We hashed out Mubarak's trial, the Syrian regime tortured another boy, and John Yoo gave Bush the same authority. We continued the assisted suicide thread here and here with thoughts on palliative care here. Circumcision removed human choice, TNC pondered race in pop culture movies, prison hurt an employee's prospects, and Gabby Giffords was recovering slowly. The Smurfs didn't stump pop culture, and an Egyptian challenged a lion.
By Marco Prosch/Getty Images.
Wednesday on the Dish, Andrew marveled at American puritanism about sex, and picked apart what it means to live, both online and off, while we all seek out our authentic selves. Feds broke up nice marriages, and Andrew examined what it could mean for children to never consider closeting themselves and exited the holding pen of gay pride parades.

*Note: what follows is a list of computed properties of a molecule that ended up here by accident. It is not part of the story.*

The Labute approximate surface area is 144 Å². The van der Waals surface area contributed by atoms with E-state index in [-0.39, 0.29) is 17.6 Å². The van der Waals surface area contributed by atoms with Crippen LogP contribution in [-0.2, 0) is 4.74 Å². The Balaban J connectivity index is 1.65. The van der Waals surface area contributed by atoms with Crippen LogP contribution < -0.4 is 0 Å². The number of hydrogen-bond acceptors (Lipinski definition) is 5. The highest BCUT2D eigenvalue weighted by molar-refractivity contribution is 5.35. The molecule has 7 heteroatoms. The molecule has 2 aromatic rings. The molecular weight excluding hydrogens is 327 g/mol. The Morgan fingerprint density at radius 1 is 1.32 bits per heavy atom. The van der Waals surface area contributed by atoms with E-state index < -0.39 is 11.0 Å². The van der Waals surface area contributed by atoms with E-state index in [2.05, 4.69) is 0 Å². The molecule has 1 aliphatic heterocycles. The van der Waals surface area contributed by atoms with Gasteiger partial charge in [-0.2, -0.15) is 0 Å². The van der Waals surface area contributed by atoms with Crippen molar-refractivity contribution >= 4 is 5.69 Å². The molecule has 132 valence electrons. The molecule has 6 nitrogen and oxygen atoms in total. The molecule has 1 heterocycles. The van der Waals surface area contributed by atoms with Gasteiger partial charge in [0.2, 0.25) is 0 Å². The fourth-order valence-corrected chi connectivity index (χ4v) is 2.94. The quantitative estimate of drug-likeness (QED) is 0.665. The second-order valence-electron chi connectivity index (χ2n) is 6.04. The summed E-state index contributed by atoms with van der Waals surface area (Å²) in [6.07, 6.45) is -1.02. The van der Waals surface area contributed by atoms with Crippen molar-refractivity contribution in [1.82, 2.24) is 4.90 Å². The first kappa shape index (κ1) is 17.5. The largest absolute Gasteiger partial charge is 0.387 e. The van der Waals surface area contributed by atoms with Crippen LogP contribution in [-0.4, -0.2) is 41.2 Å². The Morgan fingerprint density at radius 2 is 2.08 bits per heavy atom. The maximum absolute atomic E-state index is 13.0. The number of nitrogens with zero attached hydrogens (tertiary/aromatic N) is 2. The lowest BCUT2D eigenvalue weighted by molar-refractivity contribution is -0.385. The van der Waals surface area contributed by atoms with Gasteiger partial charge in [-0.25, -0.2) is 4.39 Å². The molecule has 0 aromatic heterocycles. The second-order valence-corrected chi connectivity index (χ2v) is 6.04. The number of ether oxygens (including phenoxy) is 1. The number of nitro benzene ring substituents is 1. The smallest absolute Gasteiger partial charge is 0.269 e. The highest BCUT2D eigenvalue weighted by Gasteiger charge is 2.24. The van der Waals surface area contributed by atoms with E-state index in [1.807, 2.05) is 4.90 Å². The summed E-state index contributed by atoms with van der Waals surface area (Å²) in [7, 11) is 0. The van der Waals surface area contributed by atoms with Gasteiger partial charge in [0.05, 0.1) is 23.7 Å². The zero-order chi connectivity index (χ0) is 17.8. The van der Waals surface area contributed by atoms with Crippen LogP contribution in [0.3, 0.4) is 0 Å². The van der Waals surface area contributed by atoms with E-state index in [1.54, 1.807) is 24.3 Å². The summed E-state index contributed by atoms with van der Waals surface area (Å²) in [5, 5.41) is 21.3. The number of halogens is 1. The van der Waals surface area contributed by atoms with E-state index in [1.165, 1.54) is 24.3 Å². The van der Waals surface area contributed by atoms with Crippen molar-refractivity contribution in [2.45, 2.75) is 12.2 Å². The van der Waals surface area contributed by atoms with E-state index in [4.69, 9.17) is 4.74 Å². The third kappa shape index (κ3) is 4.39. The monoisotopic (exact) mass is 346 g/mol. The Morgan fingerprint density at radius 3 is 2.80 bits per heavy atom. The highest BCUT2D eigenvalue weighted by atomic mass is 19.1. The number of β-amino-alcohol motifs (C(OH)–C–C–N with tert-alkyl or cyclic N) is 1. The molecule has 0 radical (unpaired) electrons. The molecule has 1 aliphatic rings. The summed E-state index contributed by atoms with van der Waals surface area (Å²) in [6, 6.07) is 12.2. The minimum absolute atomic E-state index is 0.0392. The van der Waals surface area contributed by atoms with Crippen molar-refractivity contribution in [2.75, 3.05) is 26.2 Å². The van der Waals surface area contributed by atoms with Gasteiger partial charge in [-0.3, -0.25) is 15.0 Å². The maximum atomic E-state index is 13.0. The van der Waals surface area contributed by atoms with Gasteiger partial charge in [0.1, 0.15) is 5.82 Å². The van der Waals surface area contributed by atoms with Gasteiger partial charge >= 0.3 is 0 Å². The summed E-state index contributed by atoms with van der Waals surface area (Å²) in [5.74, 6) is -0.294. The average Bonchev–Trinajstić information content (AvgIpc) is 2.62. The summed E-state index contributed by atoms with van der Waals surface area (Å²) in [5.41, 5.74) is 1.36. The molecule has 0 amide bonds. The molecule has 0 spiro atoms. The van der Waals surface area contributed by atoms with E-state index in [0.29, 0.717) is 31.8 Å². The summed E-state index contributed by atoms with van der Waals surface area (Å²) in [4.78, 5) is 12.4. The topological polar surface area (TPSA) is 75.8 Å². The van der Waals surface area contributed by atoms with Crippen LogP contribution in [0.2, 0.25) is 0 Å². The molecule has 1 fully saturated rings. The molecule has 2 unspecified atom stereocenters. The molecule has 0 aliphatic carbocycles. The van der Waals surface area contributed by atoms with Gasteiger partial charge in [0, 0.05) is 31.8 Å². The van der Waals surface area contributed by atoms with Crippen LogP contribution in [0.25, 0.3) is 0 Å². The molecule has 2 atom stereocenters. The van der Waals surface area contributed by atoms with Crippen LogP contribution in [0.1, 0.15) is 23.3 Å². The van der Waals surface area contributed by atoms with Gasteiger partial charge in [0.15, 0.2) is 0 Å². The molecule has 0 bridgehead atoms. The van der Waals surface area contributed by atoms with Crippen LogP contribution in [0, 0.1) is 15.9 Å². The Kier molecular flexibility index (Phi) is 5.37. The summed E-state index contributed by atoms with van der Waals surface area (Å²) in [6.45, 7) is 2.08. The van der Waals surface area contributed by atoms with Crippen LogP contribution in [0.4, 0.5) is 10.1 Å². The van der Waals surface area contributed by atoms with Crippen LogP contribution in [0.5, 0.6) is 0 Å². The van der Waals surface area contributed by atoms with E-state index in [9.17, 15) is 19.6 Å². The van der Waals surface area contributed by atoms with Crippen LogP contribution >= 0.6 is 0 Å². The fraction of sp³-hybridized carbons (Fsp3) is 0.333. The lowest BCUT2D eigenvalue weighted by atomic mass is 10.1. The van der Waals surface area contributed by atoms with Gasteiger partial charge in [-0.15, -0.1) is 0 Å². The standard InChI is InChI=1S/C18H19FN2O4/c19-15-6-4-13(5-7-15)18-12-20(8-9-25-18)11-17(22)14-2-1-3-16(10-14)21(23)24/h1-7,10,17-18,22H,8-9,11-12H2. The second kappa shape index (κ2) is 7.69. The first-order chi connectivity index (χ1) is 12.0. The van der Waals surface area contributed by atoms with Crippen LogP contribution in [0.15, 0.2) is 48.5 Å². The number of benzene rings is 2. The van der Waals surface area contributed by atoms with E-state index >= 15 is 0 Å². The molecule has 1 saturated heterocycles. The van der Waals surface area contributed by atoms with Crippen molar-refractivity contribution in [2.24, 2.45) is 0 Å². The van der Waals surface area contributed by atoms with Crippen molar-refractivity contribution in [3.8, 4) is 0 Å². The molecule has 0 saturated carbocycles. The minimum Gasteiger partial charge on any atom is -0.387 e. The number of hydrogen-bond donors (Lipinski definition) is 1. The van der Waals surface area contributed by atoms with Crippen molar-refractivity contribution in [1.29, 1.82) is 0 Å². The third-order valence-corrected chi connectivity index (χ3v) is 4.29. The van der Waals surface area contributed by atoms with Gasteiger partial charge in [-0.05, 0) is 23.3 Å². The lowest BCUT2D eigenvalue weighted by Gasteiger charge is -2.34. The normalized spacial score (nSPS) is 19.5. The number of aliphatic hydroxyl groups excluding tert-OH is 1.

Andrew praised Huntsman's moderate conservatism, but Nate Silver thought it doomed him. Andrew dismissed Pawlenty's insane tax cuts, McArdle chalked it up to the inflated candidate ego, while the rest of the GOP geared up to out-tea-party him. Bachmann started a brawl with Palin, Palin's team fought back, and Andrew dismantled Palin's answers to "gotcha questions." Andrew drew comparisons about Palin's post-pregnancy look, the real Palinization was backwards enough, headlines battled over polling, and business cred doesn't help a GOP candidate for the most part.
Syria's impending civil war differed from Libya's, we wondered if the Gay Girl In Damascus could be a hoax, the Syrian regime forced young men to become snipers, and Peter Van Buren made the case for shrinking the embassy in Iraq. We debated pain vs depression as to when people request assisted suicides, and readers recommended and spoke highly of hospice care. Incarceration doesn't stop drug addiction, we stressed the importance of keeping DNA evidence for exonerations, and a man hid a cellphone SIM card in his mouth to save his recording of the cops. We experienced walking on a minefield in the first person, snake oil medicines used to fool us pretty easily, and the social cost of smoking totals about $40 a pack. The French deconstructed the Smurfs, and X-men remained a good metaphor for the gay rights movement.